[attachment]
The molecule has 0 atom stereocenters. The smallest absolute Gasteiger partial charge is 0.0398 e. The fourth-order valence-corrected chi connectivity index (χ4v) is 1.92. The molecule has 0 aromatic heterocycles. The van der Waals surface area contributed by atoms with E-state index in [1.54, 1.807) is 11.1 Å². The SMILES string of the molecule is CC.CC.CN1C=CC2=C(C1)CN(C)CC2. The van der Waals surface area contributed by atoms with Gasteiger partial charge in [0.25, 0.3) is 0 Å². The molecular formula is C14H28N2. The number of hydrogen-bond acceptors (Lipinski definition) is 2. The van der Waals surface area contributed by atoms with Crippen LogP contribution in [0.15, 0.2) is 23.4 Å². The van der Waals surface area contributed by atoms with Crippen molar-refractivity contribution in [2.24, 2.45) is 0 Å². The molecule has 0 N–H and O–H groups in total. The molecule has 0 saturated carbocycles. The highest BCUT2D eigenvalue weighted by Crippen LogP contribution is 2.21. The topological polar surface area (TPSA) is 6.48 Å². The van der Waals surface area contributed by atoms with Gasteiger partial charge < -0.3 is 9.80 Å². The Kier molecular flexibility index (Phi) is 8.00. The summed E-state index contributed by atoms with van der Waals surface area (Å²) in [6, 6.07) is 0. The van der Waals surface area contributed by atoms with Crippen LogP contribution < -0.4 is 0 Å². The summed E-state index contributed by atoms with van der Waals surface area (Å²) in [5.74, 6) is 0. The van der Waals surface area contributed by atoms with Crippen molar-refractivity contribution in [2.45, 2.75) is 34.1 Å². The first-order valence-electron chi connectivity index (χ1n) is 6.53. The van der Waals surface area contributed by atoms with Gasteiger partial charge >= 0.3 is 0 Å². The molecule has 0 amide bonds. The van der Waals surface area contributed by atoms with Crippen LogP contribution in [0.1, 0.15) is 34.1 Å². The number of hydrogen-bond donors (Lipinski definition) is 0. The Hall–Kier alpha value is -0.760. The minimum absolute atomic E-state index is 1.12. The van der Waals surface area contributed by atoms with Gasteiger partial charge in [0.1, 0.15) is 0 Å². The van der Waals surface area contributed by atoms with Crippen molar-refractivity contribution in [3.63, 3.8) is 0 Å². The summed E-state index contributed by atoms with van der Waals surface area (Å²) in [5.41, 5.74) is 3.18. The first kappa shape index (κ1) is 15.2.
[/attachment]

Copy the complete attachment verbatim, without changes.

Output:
The molecule has 0 atom stereocenters. The smallest absolute Gasteiger partial charge is 0.0398 e. The fourth-order valence-corrected chi connectivity index (χ4v) is 1.92. The molecule has 0 aromatic heterocycles. The van der Waals surface area contributed by atoms with E-state index in [1.54, 1.807) is 11.1 Å². The SMILES string of the molecule is CC.CC.CN1C=CC2=C(C1)CN(C)CC2. The van der Waals surface area contributed by atoms with Gasteiger partial charge in [0.25, 0.3) is 0 Å². The molecular formula is C14H28N2. The number of hydrogen-bond acceptors (Lipinski definition) is 2. The van der Waals surface area contributed by atoms with Crippen LogP contribution in [0.15, 0.2) is 23.4 Å². The van der Waals surface area contributed by atoms with Crippen molar-refractivity contribution in [2.24, 2.45) is 0 Å². The molecule has 0 N–H and O–H groups in total. The molecule has 0 saturated carbocycles. The highest BCUT2D eigenvalue weighted by Crippen LogP contribution is 2.21. The topological polar surface area (TPSA) is 6.48 Å². The van der Waals surface area contributed by atoms with Gasteiger partial charge < -0.3 is 9.80 Å². The Kier molecular flexibility index (Phi) is 8.00. The summed E-state index contributed by atoms with van der Waals surface area (Å²) in [6, 6.07) is 0. The van der Waals surface area contributed by atoms with Crippen LogP contribution < -0.4 is 0 Å². The summed E-state index contributed by atoms with van der Waals surface area (Å²) in [5.74, 6) is 0. The van der Waals surface area contributed by atoms with Crippen molar-refractivity contribution in [2.45, 2.75) is 34.1 Å². The first-order valence-electron chi connectivity index (χ1n) is 6.53. The van der Waals surface area contributed by atoms with Gasteiger partial charge >= 0.3 is 0 Å². The molecule has 0 amide bonds. The van der Waals surface area contributed by atoms with Crippen LogP contribution in [0.1, 0.15) is 34.1 Å². The number of hydrogen-bond donors (Lipinski definition) is 0. The Hall–Kier alpha value is -0.760. The minimum absolute atomic E-state index is 1.12. The van der Waals surface area contributed by atoms with Gasteiger partial charge in [0.1, 0.15) is 0 Å². The van der Waals surface area contributed by atoms with Crippen molar-refractivity contribution in [3.63, 3.8) is 0 Å². The summed E-state index contributed by atoms with van der Waals surface area (Å²) in [5.41, 5.74) is 3.18. The first kappa shape index (κ1) is 15.2.